Help Your Kids Be More Charitable!

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As you guys know, I am an enthusiastic proponent of kids donating to charity and understanding that others may not be as fortunate as they are. Remember last year when my daughter did a SmileTrain fundraiser for her birthday? (Probably, because it was primarily the donations of my readers that allowed her to surpass her $250 goal of donating one cleft palate surgery, so thank you if you donated last year!) We had just seen a friend's baby on social media who had a cleft palate and was lucky enough to have parents who could afford the surgery. My daughter was so happy when she got to her goal of donating a cleft palate surgery, so that a child who couldn't otherwise afford it could now feel better and be able to smile confidently.

When kids' birthdays turn primarily into an occasion to receive new toys to clutter up the house, I think there is an opportunity lost. Research shows that giving to others makes people happier than just buying new stuff, and this isn't just true for adults. Children can be exquisitely sensitive to the issues that others face who are less fortunate. This is why it is so important to model charitable behavior for our children. If kids don't learn the importance of giving back when they are young, it sets them up to be self-absorbed adults later in life. So many of my clients struggle with feeling truly happy. Despite what many of us learn from the media, true happiness doesn't come from continuously accumulating more "stuff." This is an endless cycle that enables increasing self-focus and a "keeping up with the Joneses" mentality. Focusing on charitable giving and doing early in life is one way that you can help your child be a happy and fulfilled person.

There is a site that I recently learned about that helps your child celebrate their birthday in a charitable and generous way. It is a site created by two Canadian moms, Debbie Zinman and Alison Smith, called Here, you and your child can send out party invitations to guests that ask them to donate money in honor of their birthday. You can choose how guests' funds are divided between contributing to the child's group gift and to the charity, as shown below. Note: My husband gets a kick out of how many tabs I keep open at all times, so I left that in at the top of the screenshot for a special treat for you guys. ADHD or highly productive? You decide.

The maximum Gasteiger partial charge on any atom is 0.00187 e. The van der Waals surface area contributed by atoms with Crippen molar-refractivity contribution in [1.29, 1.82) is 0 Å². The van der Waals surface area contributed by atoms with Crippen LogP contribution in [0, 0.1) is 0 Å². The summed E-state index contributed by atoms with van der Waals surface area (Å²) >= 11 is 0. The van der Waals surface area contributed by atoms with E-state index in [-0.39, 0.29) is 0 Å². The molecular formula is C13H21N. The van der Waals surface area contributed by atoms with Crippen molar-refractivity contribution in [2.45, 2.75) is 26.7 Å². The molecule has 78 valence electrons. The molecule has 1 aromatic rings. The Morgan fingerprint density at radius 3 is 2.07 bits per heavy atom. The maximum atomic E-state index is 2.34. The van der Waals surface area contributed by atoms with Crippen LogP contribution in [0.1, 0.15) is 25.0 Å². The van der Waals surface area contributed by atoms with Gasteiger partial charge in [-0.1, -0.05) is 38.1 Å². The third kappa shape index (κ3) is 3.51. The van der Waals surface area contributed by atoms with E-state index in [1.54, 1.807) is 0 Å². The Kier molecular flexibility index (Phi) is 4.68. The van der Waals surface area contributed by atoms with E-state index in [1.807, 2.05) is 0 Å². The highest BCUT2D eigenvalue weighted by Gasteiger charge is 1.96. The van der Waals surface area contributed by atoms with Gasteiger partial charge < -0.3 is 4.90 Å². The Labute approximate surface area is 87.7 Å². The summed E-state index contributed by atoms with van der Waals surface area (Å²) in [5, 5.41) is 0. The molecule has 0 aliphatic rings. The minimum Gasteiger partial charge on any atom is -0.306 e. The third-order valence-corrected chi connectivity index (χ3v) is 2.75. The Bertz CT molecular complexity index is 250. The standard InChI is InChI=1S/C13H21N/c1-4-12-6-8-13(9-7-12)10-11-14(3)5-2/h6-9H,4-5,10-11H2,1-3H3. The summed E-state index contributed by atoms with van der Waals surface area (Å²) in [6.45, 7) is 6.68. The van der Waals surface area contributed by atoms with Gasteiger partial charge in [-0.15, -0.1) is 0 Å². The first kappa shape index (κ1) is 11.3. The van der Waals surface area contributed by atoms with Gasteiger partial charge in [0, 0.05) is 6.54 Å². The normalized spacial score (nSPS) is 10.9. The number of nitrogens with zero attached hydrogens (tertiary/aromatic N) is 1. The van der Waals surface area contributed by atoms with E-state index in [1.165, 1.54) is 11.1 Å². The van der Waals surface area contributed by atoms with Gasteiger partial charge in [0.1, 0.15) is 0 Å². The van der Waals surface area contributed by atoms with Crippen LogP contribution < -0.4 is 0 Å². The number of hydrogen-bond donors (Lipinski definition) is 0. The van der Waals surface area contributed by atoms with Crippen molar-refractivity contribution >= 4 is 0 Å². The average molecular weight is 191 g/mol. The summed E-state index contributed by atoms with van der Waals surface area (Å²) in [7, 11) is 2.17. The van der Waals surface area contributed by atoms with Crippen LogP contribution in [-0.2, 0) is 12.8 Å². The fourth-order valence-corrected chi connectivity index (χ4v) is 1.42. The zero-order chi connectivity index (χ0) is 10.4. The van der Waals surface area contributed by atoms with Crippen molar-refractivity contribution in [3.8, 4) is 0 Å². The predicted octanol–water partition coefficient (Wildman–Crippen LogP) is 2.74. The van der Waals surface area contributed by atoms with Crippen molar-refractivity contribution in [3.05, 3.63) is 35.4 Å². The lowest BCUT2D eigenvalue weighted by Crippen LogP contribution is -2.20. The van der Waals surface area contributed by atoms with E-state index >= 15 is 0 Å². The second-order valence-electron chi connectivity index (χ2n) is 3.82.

There are lots of great charities participating, encompassing health, education, children, camps, food for the hungry, animal welfare, and more, even our favorite, Smile Train! Using the birthday party platform, kids on have raised $10 million in 10 years. You can see some kids who have had a birthday charity fundraiser in the Heroes section of the site. What’s also great about ECHOage is that you don’t have to guess what someone wants or needs for their birthday and it saves you time. You don’t have to run around looking for that perfect gift and you often contribute to something really meaningful for the child as a result of a “group” purchase like a bike, an iPod, dance lessons or even a telescope. It really is a win, win, win for the child, charity and guests.

You know, now that I am clicking through this site, I remember that, 10 years ago, my husband and I did a charity registry for our wedding. I didn't recall that before right this second because I've had three kids in the intervening years and I no longer have the supple brain of a childless newlywed. And I have never wished that I had registered for, say, a salad spinner, and NOT donated the money. That's the thing about charity, you always feel positive about having donated, even years later.

Broach the idea of ECHOAge with your child and see what they think about a birthday party that also helps those in need! Discussing different charities and whom they help is an ideal opportunity to cultivate empathy and a perspective larger than "I want a new video game for my birthday." (And with this site, your child doesn't view charitable giving as zero sum, because they can also apply guests' donations to the video game.) Let me know if your kids decide to do it, and till we meet again, I remain, The Blogapist Who Loves Seeing How Charitable Kids Can Innately Be.

This post was originally published here on Dr. Psych Mom. This was a sponsored post. Follow Dr. Rodman on Dr. Psych Mom, Facebook, Instagram, Twitter, and Pinterest.

Learn about Dr. Rodman’s private practice, including therapy, coaching, and consultation, here. Order her books, 52 Emails to Transform Your Marriage, and How To Talk To Your Kids About Your Divorce, here. This blog is not intended as diagnosis, assessment, or treatment, and should not replace consultation with your medical provider.

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